Public Spaces - For People or Not for People?
- 1.5k Downloads
Public spaces are, as a matter of principle, meant for people. It does not matter whether it be local residents, incoming guests or tourists. Just as our lives and the manner in which people spend their leisure time change, so do the requirement as to the public spaces. One could even say that these requirements are constantly growing. At present, a mere bench, tree or a fountain will just not serve. One could even raise a question as to how the contemporary public spaces should look? What functions and attractions should they include? How should the architects meet those new requirements? Answers to all those specific questions shall be answered. The authors shall subject some exemplary public spaces to the process of evaluation. Conclusions drawn shall be prepared on the basis of completed qualitative research. At the close, a recipe for a public space, both model and attractive, shall be created.
KeywordsArchitecture Public space Ergonomics Qualitative research
- 1.Fross, K., Sempruch, A.: The qualitative research for the architectural design and evaluation of completed buildings – part 1 – Basic principles and methodology. Archit. Civ. Eng. Environ. ACEE 8(3), 13–19 (2015)Google Scholar
- 2.Fross, K., Sempruch, A.: The qualitative research for the architectural design and evaluation of completed buildings – part 2 – examples of accomplished research. Archit. Civ. Eng. Environ. ACEE 8(3), 21–28 (2015)Google Scholar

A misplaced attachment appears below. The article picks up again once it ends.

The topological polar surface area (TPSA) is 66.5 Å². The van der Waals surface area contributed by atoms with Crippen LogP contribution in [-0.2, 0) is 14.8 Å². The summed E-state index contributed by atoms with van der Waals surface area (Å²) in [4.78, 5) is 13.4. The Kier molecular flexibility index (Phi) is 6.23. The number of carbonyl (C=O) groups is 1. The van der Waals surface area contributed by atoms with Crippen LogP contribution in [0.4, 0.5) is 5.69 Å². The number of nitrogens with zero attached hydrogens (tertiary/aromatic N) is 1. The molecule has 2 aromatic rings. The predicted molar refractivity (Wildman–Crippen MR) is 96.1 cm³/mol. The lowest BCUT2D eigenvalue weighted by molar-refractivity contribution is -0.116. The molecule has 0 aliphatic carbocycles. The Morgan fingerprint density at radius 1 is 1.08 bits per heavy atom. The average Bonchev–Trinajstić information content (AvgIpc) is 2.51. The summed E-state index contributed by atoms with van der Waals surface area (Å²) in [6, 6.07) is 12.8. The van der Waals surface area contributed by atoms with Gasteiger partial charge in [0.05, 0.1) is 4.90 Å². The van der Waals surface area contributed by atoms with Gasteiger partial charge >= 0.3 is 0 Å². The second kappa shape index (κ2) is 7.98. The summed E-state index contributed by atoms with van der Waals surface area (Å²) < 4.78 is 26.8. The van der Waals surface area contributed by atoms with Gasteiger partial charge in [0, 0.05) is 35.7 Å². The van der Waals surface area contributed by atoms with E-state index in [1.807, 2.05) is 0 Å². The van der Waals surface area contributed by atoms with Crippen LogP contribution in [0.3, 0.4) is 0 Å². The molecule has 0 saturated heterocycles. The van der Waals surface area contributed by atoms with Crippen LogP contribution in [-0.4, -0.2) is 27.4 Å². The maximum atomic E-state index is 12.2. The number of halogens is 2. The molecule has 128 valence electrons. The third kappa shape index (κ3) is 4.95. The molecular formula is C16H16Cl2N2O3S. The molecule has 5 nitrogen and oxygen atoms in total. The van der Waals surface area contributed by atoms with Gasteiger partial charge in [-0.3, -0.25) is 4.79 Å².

- 3.Fross, K., Winnicka-Jasłowska, D., Gumińska, A., Masły, D., Sitek, M.: Use of qualitative research in architectural design and evaluation of the built environment. In: Ahram, T., Karwowski, W., Schmorrow, D. (eds.) Proceedings of the 6th International Conference on Applied Human Factors and Ergonomics 2015 and the Affiliated Conferences, AHFE 2015, Las Vegas, USA, 26–30 July, 2015, pp. 1625–1632. Elsevier (2015). bibliogr. 19 pozCrossRefGoogle Scholar
- 4.Fross, K., Ujma-Wąsowicz, K., Wala, E., Winnicka-Jasłowska, D., Gumińska, A., Sitek, M., Sempruch, A.: Architecture of absurd. In: 18th International Conference, Human-Computer Interaction, HCI International 2016, Toronto, Canada, 17–22 July 2016, Springer (2016)Google Scholar
- 5.Fross, K.: Architect-researcher as a model combination of research and design practice on examples. In: Charytonowicz, J. (ed.) Advances in Human Factors and Sustainable Infrastructure, Proceedings of the 5th International Conference on Applied Human Factors and Ergonomics AHFE 2014, Kraków, Poland, 19–23 July 2014, Las Vegas (2014). ISBN 978-1-4951-2092-3Google Scholar
- 6.Tymkiewicz, J., Winnicka-Jasłowska, D., Jastrzębska, M.: Pre-design studies on the example of modernization project of geotechnical laboratories. ACEE Archit. Civ. Eng. Environ. 10(2), 43–52 (2017). bibliogr. 14 pozGoogle Scholar
- 7.Tymkiewicz, J., Winnicka-Jasłowska, D., Jastrzębska, M.: Ergonomics of laboratory rooms - case studies based on the geotechnical laboratories at the Silesian University of Technology. ACEE Archit. Civ. Eng. Environ. 10(2), 35–41 (2017). bibliogr. 17 pozGoogle Scholar
- 8.Winnicka-Jasłowska, D.: Quality analysis of Polish universities based on POE method - description of research experiences. In: Antona, M., Stephanidis, C. (eds.) 9th International conference on Universal Access in Human-Computer Interaction, UAHCI 2015 held as part of HCI International 2015, Los Angeles, CA, USA, August 2–7, 2015. Proceedings. Pt. 3, Access to learning, health and well-being, pp. 236–242. Springer, Cham (2015). bibliogr. 11 pozCrossRefGoogle Scholar